“What Does ______ Have to Do with Rainforests?!”
This week, RAN posted a message of support on Facebook about the courageous civil disobedience by Bree Newsome in South Carolina. And, as a testament to the social justice leanings of our community, our post was met with predominant support.
However, there was also the de rigeur Internet Indignance.
“Why is an environmental group talking about ____?” “What does this have to do with rainforests?!!” “You no longer have my support!” We always expect these responses.
Yet when we touch on issues involving race in the United States, those responses always seem a little louder. And a lot uglier.
Systems Change: It’s What We Do
Of course, Rainforest Action Network is no stranger to civil disobedience or controversy. For 30 years, one of RAN’s core advocacy strategies has been to challenge corporate power and systems of injustice through peaceful direct action. Draping banners on skyscrapers, activists locking down in corporate headquarters, street blockades -- bringing intense public pressure onto the worst of the worst offenders has proven very effective over the years. And while we are most widely associated with environmental advocacy, our work over the past three decades has always been focused against corrupted institutional forces that are responsible for the climate change crisis and rampant human rights violations.
Quite frankly that’s why I work here. Because we as an organization take a macro view of problems in the world and find the levers of change we can grab and, with the weight of justice as our advantage, shift systems.
For us here at RAN, social justice has never been an “extra.” It’s fundamental. It’s a “Yes, and..”.
Yes we work on the rainforest, and climate change, and the financial systems that fuel destruction, and natural places and their inhabitants around the globe. And… a huge factor in those fights is the systemic disregard for laborer rights -- that’s an intentional part of the profit margin for corporations destroying rainforests. And… the theft of traditional lands and displacement of Indigenous peoples is treated as a given, otherwise how could market demand be satisfied? And… forced labor is an allowable risk for massive, global brands, as long as there’s plausible deniability and a murky supply chain that provides cover for makers of chips and ice cream and kids snacks.
These are our fights, too. These are the human rights issues that are fundamental to our work at RAN. They are non-negotiable. They are deal breakers. If corporations that we target do not acknowledge and address these issues, we continue to campaign and shine a light on their actions until they do.
What does racism have to do with your work?
With that as our history and the baseline of our programmatic commitment, we naturally reach out to support those who are fighting systems of injustice here in the United States. And institutional racism is the most entrenched system of oppression and inequality in U.S. history. Here is a good breakdown from Colorlines about the multiple layers of racism in the United States today:
Whether it be another attempt to force a pipeline across a First Nation’s community without consent or the stark reality that in the US “sacrifice zones” disproportionately impact communities of color <link >. These are just two examples of a long list of ways in which a system that is built on multiple layers of racism plays itself out with a negative and deadly impact at the intersections of the environment and humans rights.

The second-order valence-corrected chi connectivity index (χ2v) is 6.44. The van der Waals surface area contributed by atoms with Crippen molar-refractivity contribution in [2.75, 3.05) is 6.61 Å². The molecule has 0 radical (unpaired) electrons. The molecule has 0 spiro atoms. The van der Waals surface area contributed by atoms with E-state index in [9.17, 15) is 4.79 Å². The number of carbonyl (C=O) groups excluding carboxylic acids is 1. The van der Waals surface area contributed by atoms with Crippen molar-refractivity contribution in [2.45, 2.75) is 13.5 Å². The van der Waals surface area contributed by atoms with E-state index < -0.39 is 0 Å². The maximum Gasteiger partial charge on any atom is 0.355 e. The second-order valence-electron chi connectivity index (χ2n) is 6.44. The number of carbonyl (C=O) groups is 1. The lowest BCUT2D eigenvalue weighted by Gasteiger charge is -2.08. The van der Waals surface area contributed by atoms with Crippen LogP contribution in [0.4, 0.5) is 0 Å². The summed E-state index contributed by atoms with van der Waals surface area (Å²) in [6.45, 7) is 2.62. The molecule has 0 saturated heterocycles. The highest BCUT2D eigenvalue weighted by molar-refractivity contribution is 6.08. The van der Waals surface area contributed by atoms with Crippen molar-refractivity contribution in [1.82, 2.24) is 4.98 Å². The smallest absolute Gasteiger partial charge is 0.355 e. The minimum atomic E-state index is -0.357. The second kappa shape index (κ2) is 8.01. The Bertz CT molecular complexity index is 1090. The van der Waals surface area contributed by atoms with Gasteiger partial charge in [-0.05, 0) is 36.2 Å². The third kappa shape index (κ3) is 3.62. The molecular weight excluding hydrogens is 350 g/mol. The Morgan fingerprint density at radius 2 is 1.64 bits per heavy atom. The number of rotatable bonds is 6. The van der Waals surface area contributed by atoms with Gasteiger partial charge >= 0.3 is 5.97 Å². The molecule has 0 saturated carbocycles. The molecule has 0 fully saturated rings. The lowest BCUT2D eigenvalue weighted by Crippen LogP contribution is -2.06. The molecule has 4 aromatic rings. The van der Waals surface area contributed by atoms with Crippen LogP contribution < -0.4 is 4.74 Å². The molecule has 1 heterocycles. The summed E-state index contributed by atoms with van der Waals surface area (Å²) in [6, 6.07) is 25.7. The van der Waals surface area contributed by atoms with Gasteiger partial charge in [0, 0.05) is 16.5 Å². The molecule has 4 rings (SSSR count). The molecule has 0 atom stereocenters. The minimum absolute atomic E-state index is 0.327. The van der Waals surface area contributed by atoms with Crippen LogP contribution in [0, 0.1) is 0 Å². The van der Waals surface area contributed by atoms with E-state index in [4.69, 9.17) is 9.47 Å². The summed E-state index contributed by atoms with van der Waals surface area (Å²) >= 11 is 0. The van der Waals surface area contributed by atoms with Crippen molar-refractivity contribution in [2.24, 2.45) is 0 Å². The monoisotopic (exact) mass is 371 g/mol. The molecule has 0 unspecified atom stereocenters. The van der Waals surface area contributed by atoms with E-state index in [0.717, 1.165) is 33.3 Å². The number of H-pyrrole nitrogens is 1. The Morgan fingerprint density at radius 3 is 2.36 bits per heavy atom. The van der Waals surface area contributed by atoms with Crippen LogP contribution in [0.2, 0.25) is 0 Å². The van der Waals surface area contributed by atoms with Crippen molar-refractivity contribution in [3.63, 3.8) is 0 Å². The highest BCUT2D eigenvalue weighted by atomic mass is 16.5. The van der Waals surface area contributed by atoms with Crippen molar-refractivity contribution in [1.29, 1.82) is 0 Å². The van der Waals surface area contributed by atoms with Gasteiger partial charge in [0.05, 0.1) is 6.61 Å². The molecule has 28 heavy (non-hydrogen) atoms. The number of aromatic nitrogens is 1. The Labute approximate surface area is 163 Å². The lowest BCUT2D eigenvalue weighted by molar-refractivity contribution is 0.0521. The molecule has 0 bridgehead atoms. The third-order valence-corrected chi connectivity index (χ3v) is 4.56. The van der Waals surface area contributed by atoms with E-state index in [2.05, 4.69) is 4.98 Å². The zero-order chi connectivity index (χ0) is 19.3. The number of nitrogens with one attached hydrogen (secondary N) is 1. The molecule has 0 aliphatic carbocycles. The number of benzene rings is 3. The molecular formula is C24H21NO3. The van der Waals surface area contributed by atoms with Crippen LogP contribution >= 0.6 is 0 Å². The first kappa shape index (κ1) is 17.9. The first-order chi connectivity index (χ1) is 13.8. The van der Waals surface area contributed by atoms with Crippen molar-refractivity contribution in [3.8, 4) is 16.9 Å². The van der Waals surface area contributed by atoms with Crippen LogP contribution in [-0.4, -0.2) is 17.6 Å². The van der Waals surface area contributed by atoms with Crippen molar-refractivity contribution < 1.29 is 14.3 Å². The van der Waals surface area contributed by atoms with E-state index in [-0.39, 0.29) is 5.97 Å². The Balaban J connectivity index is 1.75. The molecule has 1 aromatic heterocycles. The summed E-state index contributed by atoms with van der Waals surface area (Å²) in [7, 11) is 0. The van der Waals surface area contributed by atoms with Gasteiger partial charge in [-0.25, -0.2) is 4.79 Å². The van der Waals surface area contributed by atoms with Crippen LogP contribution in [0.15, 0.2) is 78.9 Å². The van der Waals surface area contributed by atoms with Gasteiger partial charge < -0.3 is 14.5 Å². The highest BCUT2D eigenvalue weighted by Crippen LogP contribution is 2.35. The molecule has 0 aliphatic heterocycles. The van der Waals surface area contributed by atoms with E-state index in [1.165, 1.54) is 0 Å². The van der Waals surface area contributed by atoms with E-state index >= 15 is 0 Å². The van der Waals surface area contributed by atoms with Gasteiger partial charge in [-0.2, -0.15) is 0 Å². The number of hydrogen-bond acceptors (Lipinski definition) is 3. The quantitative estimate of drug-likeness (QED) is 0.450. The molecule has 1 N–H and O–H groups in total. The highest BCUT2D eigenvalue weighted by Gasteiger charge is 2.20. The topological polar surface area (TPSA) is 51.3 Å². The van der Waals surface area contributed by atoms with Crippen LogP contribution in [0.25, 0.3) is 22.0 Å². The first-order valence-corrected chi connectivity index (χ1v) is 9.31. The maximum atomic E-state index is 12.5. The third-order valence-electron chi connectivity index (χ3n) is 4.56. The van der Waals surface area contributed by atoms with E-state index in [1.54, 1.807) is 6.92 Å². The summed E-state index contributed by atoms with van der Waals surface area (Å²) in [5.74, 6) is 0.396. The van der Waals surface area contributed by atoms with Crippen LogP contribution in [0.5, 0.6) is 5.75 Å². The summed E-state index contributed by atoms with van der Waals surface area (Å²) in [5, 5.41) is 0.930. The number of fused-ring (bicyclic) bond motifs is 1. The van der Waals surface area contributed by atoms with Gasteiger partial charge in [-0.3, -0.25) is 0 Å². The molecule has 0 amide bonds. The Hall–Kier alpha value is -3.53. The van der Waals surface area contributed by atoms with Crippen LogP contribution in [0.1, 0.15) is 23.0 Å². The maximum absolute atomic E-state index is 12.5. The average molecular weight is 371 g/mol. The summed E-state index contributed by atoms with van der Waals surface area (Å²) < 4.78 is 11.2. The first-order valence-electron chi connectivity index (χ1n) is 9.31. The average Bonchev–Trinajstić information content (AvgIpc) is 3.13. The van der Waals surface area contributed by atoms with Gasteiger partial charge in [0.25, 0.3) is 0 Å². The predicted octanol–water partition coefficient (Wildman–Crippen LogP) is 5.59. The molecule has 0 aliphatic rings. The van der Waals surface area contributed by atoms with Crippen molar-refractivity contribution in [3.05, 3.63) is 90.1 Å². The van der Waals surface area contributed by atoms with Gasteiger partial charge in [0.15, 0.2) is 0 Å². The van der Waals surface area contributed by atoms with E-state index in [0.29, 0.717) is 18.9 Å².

I could try to explain how individual acts of civil disobedience can create a larger, ripple effect, but in context Bree Newsome is the best person to explain:
“We discussed it and decided to remove the flag immediately, both as an act of civil disobedience and as a demonstration of the power people have when we work together. Achieving this would require many roles, including someone who must volunteer to scale the pole and remove the flag. It was decided that this role should go to a black woman and that a white man should be the one to help her over the fence as a sign that our alliance transcended both racial and gender divides. We made this decision because for us, this is not simply about a flag, but rather it is about abolishing the spirit of hatred and oppression in all its forms.
I removed the flag not only in defiance of those who enslaved my ancestors in the southern United States, but also in defiance of the oppression that continues against black people globally in 2015, including the ongoing ethnic cleansing in the Dominican Republic. I did it in solidarity with the South African students who toppled a statue of the white supremacist, colonialist Cecil Rhodes. I did it for all the fierce black women on the front lines of the movement and for all the little black girls who are watching us. I did it because I am free.
To all those who might label me an “outside agitator,” I say to you that humanitarianism has no borders. I am a global citizen. My prayers are with the poor, the afflicted and the oppressed everywhere in the world, as Christ instructs. If this act of disobedience can also serve as a symbol to other peoples’ struggles against oppression or as a symbol of victory over fear and hate, then I know all the more that I did the right thing”
Read more: EXCLUSIVE: Bree Newsome Speaks For The First Time After Courageous Act of Civil Disobedience
So whether it be Bree scaling the flag pole, sit-ins in federal buildings, or blocking the arctic drilling rigs in Seattle, it is all linked. It as part of a theory of systems change. A collective effort to change from a system of oppression, othering, and extraction to a system of justice, inclusion, and equity.
For people and planet,
Brad A Schenck - @BradASchenck
Digital Engagement Director